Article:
Here is another interesting non-equilibrium thermodynamics a Belousov–Zhabotinsky reaction.  Take a look.

A Belousov–Zhabotinsky reaction’, orBZ reaction, is one of a class of reactions that serve as a classical example of non-equilibrium thermodynamics, resulting in the establishment of a nonlinearchemical oscillator. The only common element in these oscillators is the inclusion of bromine and an acid. The reactions are important to theoretical chemistry in that they show that chemical reactions do not have to be dominated by equilibrium thermodynamic


. These reactions are far from equilibrium and remain so for a significant length of time and evolve chaotically. In this sense, they provide an interesting chemical model of nonequilibrium biological phenomena, and the mathematical models of the BZ reactions themselves are of theoretical interest and simulations.

(text source


Artist Michael Carson Image source

Artist Michael Carson
Image source

Art and architecture


Image source wikioedia

Elaborate ceramic tiles at Topkapi Palace


The Art of Elegant Tiling

Mathematics and art have many points of contact, but none is more beautiful than the concept of symmetry. The mathematician’s approach to symmetry is a little too rigid for most forms of visual art, but it can be readily applied to any art form that features repetitive patterns. Wallpaper, fabrics and tiles are familiar examples, and all of them can rise to great artistic heights. Tiles and wallpaper designed by 19th-century British artist William Morris are displayed in London’s Victoria and Albert Museum. The Edo-Tokyo Museum possesses some absolutely outstanding examples of patterned kimonos, and the Alhambra palace in Granada, Spain, is renowned worldwide for its intricate tiled patterns.

Although the basic mathematics of symmetry and tilings was worked out long ago, new discoveries continue to be made, often by artists. Rosemary Grazebrook, a contemporary British artist, has invented a remarkably simple tiling system that is eminently practical and different enough from the usual rectangular tiles to be interesting. It is also ingenious and, in the right hands, beautiful.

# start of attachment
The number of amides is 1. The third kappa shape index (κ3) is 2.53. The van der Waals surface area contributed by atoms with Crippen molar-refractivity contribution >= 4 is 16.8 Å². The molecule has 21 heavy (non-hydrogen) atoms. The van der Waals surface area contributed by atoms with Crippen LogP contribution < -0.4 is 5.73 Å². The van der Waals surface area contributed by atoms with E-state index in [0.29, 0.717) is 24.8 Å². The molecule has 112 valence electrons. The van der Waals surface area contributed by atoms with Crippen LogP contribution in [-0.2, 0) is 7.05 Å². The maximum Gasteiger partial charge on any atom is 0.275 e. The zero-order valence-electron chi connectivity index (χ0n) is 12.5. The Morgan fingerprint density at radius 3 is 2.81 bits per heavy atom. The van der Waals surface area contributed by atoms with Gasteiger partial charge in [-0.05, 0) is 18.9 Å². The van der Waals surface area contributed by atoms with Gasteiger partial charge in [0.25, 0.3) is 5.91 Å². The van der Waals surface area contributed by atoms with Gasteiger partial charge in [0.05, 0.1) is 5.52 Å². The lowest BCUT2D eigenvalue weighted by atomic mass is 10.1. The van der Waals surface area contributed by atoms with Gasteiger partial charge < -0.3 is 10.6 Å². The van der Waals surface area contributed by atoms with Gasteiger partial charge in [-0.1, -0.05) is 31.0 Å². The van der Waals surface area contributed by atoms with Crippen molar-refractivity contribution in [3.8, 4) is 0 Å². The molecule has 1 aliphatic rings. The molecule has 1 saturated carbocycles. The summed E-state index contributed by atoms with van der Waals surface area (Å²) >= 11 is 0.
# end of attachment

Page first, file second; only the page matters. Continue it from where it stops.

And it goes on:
(*To read more of  Ian Stewart’s article The Art of Elegant Tiling CLICK HERE)

Tessellation and Tile

In visual art, pattern consists in regularity which in some way “organises surfaces or structures in a consistent, regular manner.” At its simplest, a pattern in art may be a geometric or other repeating shape in a painting, drawing, tapestry, ceramic tiling or carpet, but a pattern need not necessarily repeat exactly as long as it provides some form or organising “skeleton” in the artwork.[19] In mathematics, a tessellation is the tiling of a plane using one or more geometric shapes (which mathematicians call tiles), with no overlaps and no gaps.[20]Text source

Have you seen  the tessellations of MC Escher?

Image source  By Escher

Image source


Image source

Image source

To draw a substitution tiling by hand, begin with a large version of the tile, subdivide it into smaller copies of itself, and then continue subdividing each smaller copy until the desired level of detail is reached:

Image source

Image source

In the Extension Theorem, the tile (or tiles) are required to cover ‘larger and larger’ patches of the plane. This is intended to mean that the tile can cover as large a patch as desired, or that there is no limit to the size of a patch covered by the tile. One might ask if there is some patch size that is always large enough. As an example for thought, the tile shown below is a hexagon with one flat side, two spiked sides, and three dents. The spikes fit into the dents, and for a while this tile can build a tessellation, but eventually the dents outnumber the spikes and one gets stuck – Amman’s dented hexagon cannot tile the plane, even though it can tile a fairly large patch: (*To read more from this site Please CLICK HERE)